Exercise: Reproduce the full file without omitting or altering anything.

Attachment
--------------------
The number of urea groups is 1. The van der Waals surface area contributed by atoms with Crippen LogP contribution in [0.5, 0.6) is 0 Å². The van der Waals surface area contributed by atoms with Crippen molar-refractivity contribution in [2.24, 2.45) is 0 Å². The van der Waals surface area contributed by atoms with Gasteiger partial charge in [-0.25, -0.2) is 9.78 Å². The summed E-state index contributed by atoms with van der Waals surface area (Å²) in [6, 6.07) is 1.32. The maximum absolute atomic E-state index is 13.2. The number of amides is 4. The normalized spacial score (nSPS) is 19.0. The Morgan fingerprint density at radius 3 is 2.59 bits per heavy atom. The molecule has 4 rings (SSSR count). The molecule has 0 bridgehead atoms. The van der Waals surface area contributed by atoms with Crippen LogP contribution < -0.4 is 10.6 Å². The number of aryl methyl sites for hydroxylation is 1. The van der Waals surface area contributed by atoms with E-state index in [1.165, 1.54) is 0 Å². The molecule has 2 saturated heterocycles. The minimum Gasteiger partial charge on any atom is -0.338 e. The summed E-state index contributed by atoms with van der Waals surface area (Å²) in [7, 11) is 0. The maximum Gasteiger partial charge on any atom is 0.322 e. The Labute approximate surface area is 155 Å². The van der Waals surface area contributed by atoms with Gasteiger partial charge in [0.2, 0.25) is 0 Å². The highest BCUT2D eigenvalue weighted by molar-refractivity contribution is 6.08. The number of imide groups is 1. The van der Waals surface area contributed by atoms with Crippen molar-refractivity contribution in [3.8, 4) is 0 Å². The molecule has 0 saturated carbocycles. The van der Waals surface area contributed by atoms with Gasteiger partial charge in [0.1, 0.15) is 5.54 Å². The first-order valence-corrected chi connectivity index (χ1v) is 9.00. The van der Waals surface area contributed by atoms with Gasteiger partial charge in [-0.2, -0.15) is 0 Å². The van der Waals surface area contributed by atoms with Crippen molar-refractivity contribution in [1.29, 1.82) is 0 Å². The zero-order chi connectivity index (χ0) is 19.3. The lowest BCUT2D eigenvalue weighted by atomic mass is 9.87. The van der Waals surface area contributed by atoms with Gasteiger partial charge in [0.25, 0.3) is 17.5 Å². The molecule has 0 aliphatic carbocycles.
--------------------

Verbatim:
The number of urea groups is 1. The van der Waals surface area contributed by atoms with Crippen LogP contribution in [0.5, 0.6) is 0 Å². The van der Waals surface area contributed by atoms with Crippen molar-refractivity contribution in [2.24, 2.45) is 0 Å². The van der Waals surface area contributed by atoms with Gasteiger partial charge in [-0.25, -0.2) is 9.78 Å². The summed E-state index contributed by atoms with van der Waals surface area (Å²) in [6, 6.07) is 1.32. The maximum absolute atomic E-state index is 13.2. The number of amides is 4. The normalized spacial score (nSPS) is 19.0. The Morgan fingerprint density at radius 3 is 2.59 bits per heavy atom. The molecule has 4 rings (SSSR count). The molecule has 0 bridgehead atoms. The van der Waals surface area contributed by atoms with Crippen LogP contribution < -0.4 is 10.6 Å². The number of aryl methyl sites for hydroxylation is 1. The van der Waals surface area contributed by atoms with E-state index in [1.165, 1.54) is 0 Å². The molecule has 2 saturated heterocycles. The minimum Gasteiger partial charge on any atom is -0.338 e. The summed E-state index contributed by atoms with van der Waals surface area (Å²) in [7, 11) is 0. The maximum Gasteiger partial charge on any atom is 0.322 e. The Labute approximate surface area is 155 Å². The van der Waals surface area contributed by atoms with Gasteiger partial charge in [0.2, 0.25) is 0 Å². The highest BCUT2D eigenvalue weighted by molar-refractivity contribution is 6.08. The number of imide groups is 1. The van der Waals surface area contributed by atoms with Crippen molar-refractivity contribution in [3.8, 4) is 0 Å². The molecule has 0 saturated carbocycles. The van der Waals surface area contributed by atoms with Gasteiger partial charge in [0.1, 0.15) is 5.54 Å². The first-order valence-corrected chi connectivity index (χ1v) is 9.00. The van der Waals surface area contributed by atoms with Gasteiger partial charge in [-0.2, -0.15) is 0 Å². The van der Waals surface area contributed by atoms with Crippen molar-refractivity contribution in [1.29, 1.82) is 0 Å². The zero-order chi connectivity index (χ0) is 19.3. The lowest BCUT2D eigenvalue weighted by atomic mass is 9.87. The van der Waals surface area contributed by atoms with Gasteiger partial charge in [0.25, 0.3) is 17.5 Å². The molecule has 0 aliphatic carbocycles.